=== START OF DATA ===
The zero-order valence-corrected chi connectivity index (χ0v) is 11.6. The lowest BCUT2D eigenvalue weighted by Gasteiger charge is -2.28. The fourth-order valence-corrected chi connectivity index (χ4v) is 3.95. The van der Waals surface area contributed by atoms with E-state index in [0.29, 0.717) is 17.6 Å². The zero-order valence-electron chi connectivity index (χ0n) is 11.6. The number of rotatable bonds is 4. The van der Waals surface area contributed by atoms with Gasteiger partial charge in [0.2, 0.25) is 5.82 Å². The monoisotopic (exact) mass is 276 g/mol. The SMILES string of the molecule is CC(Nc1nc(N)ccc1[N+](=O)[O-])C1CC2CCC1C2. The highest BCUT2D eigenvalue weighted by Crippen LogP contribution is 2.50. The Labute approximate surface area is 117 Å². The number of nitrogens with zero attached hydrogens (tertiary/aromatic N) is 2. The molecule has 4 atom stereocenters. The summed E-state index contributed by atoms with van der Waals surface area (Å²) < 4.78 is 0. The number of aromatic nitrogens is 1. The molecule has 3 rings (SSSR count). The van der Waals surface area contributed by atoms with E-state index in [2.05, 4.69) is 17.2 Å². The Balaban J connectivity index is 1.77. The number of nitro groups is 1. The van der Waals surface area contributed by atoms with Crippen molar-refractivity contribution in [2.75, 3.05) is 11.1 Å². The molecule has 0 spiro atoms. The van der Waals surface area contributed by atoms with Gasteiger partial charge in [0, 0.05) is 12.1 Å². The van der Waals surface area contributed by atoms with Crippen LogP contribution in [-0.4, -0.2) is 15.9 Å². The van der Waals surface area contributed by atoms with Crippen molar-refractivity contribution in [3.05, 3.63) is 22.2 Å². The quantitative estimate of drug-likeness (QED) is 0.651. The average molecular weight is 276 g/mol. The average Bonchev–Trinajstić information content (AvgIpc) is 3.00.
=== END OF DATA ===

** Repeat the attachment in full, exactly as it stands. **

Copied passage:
The zero-order valence-corrected chi connectivity index (χ0v) is 11.6. The lowest BCUT2D eigenvalue weighted by Gasteiger charge is -2.28. The fourth-order valence-corrected chi connectivity index (χ4v) is 3.95. The van der Waals surface area contributed by atoms with E-state index in [0.29, 0.717) is 17.6 Å². The zero-order valence-electron chi connectivity index (χ0n) is 11.6. The number of rotatable bonds is 4. The van der Waals surface area contributed by atoms with Gasteiger partial charge in [0.2, 0.25) is 5.82 Å². The monoisotopic (exact) mass is 276 g/mol. The SMILES string of the molecule is CC(Nc1nc(N)ccc1[N+](=O)[O-])C1CC2CCC1C2. The highest BCUT2D eigenvalue weighted by Crippen LogP contribution is 2.50. The Labute approximate surface area is 117 Å². The number of nitrogens with zero attached hydrogens (tertiary/aromatic N) is 2. The molecule has 4 atom stereocenters. The summed E-state index contributed by atoms with van der Waals surface area (Å²) < 4.78 is 0. The number of aromatic nitrogens is 1. The molecule has 3 rings (SSSR count). The van der Waals surface area contributed by atoms with E-state index in [2.05, 4.69) is 17.2 Å². The Balaban J connectivity index is 1.77. The number of nitro groups is 1. The van der Waals surface area contributed by atoms with Crippen molar-refractivity contribution in [2.75, 3.05) is 11.1 Å². The molecule has 0 spiro atoms. The van der Waals surface area contributed by atoms with Gasteiger partial charge in [0, 0.05) is 12.1 Å². The van der Waals surface area contributed by atoms with Crippen LogP contribution in [-0.4, -0.2) is 15.9 Å². The van der Waals surface area contributed by atoms with Crippen molar-refractivity contribution in [3.05, 3.63) is 22.2 Å². The quantitative estimate of drug-likeness (QED) is 0.651. The average molecular weight is 276 g/mol. The average Bonchev–Trinajstić information content (AvgIpc) is 3.00.